September 20, 2012 By Larry Karisny
The Digital Communities article "Have Hackers Won?" -- with Columbia Computer Science Professor and Federal Trade Commission Chief Technologist Steven Bellovin -- gave a clear explanation of security limitations because of the size and complexity of buggy software code, and limitations in authentication and encryption. "Authentication won’t do it," Bellovin explained in the article. "In most breaches, the bad guys go around the strong authentication, not through it." He went on to say that as part of a national study, he analyzed every CERT advisory issued up to 1998 and found that 85 percent of them were code problems, configuration errors, etc., that encryption couldn’t fix.
While this may be a difficult problem to address, it is not impossible. It does, however, require a new way of looking at what real security is and how to effectively secure business process information.
Understanding True Security
While technology has delivered benefits, it has also delivered a new set of security risks and business problems, including large volumes of questionable data; vague accountabilities, and ongoing maintenance of business rules, to name a few. As we have digitally automated our business and control processes, we have reached a point of complexity from which it is impossible for a manager to see the-day-to-day actions of these processes or even detect a security breach. New visualization tools are necessary to assist managers if they are to accurately and effectively direct these business processes. This is where anomaly detection will help.
Currently, data collection, buggy code, network encryption and authentication are all viewed and audited at the system output level. Real-time system data and unwanted business events could be detected too late in this type of security system. Security then must be viewed, audited and authorized at the event enterprise input level to achieve higher security levels required for critical infrastructure.
Our current security systems are collecting so many security no's at the output level that intrusion prevention and detection systems are reaching the point of overload. To date there have been over 17.7 million viruses detected. Add bandwidth eating high-end encryption to the mix and things are eventually going to start slowing down. So how do we handle all these security no's? The answer to this problem is simply say yes.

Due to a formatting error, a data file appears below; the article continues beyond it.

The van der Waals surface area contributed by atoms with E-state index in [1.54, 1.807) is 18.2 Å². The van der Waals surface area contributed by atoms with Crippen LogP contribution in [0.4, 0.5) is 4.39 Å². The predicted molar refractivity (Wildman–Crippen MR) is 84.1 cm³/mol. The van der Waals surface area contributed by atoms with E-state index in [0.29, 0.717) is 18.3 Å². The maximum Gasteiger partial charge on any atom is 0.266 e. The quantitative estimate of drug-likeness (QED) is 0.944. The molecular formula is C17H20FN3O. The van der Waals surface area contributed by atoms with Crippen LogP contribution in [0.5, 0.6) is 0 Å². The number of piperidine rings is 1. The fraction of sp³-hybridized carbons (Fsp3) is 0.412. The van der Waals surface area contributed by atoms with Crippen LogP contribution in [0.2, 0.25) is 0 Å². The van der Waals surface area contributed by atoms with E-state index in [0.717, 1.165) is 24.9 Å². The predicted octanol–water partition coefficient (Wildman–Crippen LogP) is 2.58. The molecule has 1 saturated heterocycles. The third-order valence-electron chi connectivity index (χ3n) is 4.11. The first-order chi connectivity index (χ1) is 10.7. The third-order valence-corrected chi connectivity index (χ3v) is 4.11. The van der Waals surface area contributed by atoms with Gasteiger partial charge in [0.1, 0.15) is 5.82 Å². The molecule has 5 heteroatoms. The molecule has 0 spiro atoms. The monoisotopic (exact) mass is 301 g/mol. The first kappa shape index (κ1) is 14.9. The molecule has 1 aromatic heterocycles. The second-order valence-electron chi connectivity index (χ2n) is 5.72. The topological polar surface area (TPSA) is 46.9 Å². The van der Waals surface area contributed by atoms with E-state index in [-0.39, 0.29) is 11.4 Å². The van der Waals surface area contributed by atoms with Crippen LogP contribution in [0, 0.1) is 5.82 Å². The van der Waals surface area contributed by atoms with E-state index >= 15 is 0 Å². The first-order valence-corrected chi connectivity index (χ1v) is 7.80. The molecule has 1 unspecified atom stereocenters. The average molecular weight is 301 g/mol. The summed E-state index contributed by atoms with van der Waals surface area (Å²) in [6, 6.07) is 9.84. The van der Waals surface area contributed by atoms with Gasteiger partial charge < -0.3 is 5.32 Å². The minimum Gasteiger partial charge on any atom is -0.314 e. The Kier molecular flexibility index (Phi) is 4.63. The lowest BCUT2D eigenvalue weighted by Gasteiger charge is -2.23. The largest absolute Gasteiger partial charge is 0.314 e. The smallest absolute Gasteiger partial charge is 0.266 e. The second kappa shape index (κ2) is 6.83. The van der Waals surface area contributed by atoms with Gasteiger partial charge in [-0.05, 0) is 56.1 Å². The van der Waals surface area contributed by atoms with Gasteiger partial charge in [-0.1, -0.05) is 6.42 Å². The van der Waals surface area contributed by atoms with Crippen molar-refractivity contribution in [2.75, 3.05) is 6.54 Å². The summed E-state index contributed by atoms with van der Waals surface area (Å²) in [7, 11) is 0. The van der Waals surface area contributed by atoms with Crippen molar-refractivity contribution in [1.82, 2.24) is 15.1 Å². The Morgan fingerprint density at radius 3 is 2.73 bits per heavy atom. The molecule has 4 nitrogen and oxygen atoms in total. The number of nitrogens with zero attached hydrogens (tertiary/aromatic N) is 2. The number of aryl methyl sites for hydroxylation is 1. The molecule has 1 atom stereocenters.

It's almost impossible to manually watch, detect, audit and correct all these business activities in the complexity of today’s business processes. Even when doing this through coordinated government compliance like NERC SIP in securing the power grid, the minute we think we are done and walk away something changes. These compliance processes cost a lot of money, take a lot of time and can’t guarantee security anyway.
So what if we could create an anomaly algorithm that could audit, detect and approve positive input events in business processes. And if we could do this then wouldn’t risk management and security actually just be a byproduct of allowing these positive business events to occur?
"Anomaly detection," says Wikipedia, is also called "outlier detection" and refers to detecting patterns in a given data set that do not conform to established normal behavior. The patterns thus detected are called anomalies and often translate to critical and actionable information in several application domains.
In the workplace predetermined activities of employees, information systems and combined human and information system events produce specific desired business process results. Anomalies are tools that can specifically detect and audit the defined patterns of these combined human and system activities. A change in the normal pattern of these activities can offer a business manager very specific information that can assist in improving the business process or even detecting a major business or system breach.
This may seem like security fantasyland or something that is still on the drawing board but it’s not. The problem is not that it is not available or it doesn’t work. It is available.
Like most paradigm shifts it takes awhile for people to get it and human nature sometimes confuses threats with benefits. We need to start leveraging tools that can view, audit and improve business processes and improve security at the same time.
Larry Karisny is the director of Project Safety.org, a smart-grid security consultant, writer and industry speaker focusing on security solutions for the smart grid and critical infrastructure.
This Digital Communities white paper highlights discussions with IT officials in four counties that have adopted shared services models. Our aim was to learn about the obstacles these governments have faced when it comes to shared services and what it takes to overcome those roadblocks. We also spoke with several members of the IT industry who have thought long and hard about these issues. The paper offers some best practices for shared government-to-government services, but also points out challenges that government and industry still must overcome before this model gains widespread adoption.